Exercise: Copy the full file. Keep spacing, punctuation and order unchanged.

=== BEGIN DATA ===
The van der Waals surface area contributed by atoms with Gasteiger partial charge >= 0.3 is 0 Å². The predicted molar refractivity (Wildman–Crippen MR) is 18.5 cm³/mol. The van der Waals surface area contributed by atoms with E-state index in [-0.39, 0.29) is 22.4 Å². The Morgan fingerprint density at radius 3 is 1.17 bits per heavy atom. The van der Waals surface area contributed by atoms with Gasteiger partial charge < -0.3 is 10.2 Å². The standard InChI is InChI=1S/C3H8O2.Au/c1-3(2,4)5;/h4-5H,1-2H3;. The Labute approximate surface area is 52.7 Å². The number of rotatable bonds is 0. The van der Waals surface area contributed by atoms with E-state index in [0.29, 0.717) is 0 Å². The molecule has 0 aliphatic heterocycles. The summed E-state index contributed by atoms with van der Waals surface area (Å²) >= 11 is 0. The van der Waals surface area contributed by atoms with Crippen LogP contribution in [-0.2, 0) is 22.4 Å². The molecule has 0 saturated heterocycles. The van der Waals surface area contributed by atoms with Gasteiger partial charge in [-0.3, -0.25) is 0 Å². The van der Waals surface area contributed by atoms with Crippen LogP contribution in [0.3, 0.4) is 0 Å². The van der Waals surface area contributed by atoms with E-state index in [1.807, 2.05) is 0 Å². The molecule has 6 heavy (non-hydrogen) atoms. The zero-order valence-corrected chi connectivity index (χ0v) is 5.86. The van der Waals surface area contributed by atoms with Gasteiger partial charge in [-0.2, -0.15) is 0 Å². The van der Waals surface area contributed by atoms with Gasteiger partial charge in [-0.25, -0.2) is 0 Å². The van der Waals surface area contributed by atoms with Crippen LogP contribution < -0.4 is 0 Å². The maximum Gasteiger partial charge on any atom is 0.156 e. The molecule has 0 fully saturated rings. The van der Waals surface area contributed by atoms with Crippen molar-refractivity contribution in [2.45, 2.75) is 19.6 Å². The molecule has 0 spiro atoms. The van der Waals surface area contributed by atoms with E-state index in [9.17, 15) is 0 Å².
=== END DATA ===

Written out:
The van der Waals surface area contributed by atoms with Gasteiger partial charge >= 0.3 is 0 Å². The predicted molar refractivity (Wildman–Crippen MR) is 18.5 cm³/mol. The van der Waals surface area contributed by atoms with E-state index in [-0.39, 0.29) is 22.4 Å². The Morgan fingerprint density at radius 3 is 1.17 bits per heavy atom. The van der Waals surface area contributed by atoms with Gasteiger partial charge < -0.3 is 10.2 Å². The standard InChI is InChI=1S/C3H8O2.Au/c1-3(2,4)5;/h4-5H,1-2H3;. The Labute approximate surface area is 52.7 Å². The number of rotatable bonds is 0. The van der Waals surface area contributed by atoms with E-state index in [0.29, 0.717) is 0 Å². The molecule has 0 aliphatic heterocycles. The summed E-state index contributed by atoms with van der Waals surface area (Å²) >= 11 is 0. The van der Waals surface area contributed by atoms with Crippen LogP contribution in [-0.2, 0) is 22.4 Å². The molecule has 0 saturated heterocycles. The van der Waals surface area contributed by atoms with Gasteiger partial charge in [-0.3, -0.25) is 0 Å². The van der Waals surface area contributed by atoms with Crippen LogP contribution in [0.3, 0.4) is 0 Å². The van der Waals surface area contributed by atoms with E-state index in [1.807, 2.05) is 0 Å². The molecule has 6 heavy (non-hydrogen) atoms. The zero-order valence-corrected chi connectivity index (χ0v) is 5.86. The van der Waals surface area contributed by atoms with Gasteiger partial charge in [-0.2, -0.15) is 0 Å². The van der Waals surface area contributed by atoms with Gasteiger partial charge in [-0.25, -0.2) is 0 Å². The van der Waals surface area contributed by atoms with Crippen LogP contribution < -0.4 is 0 Å². The maximum Gasteiger partial charge on any atom is 0.156 e. The molecule has 0 fully saturated rings. The van der Waals surface area contributed by atoms with Crippen molar-refractivity contribution in [2.45, 2.75) is 19.6 Å². The molecule has 0 spiro atoms. The van der Waals surface area contributed by atoms with E-state index in [9.17, 15) is 0 Å².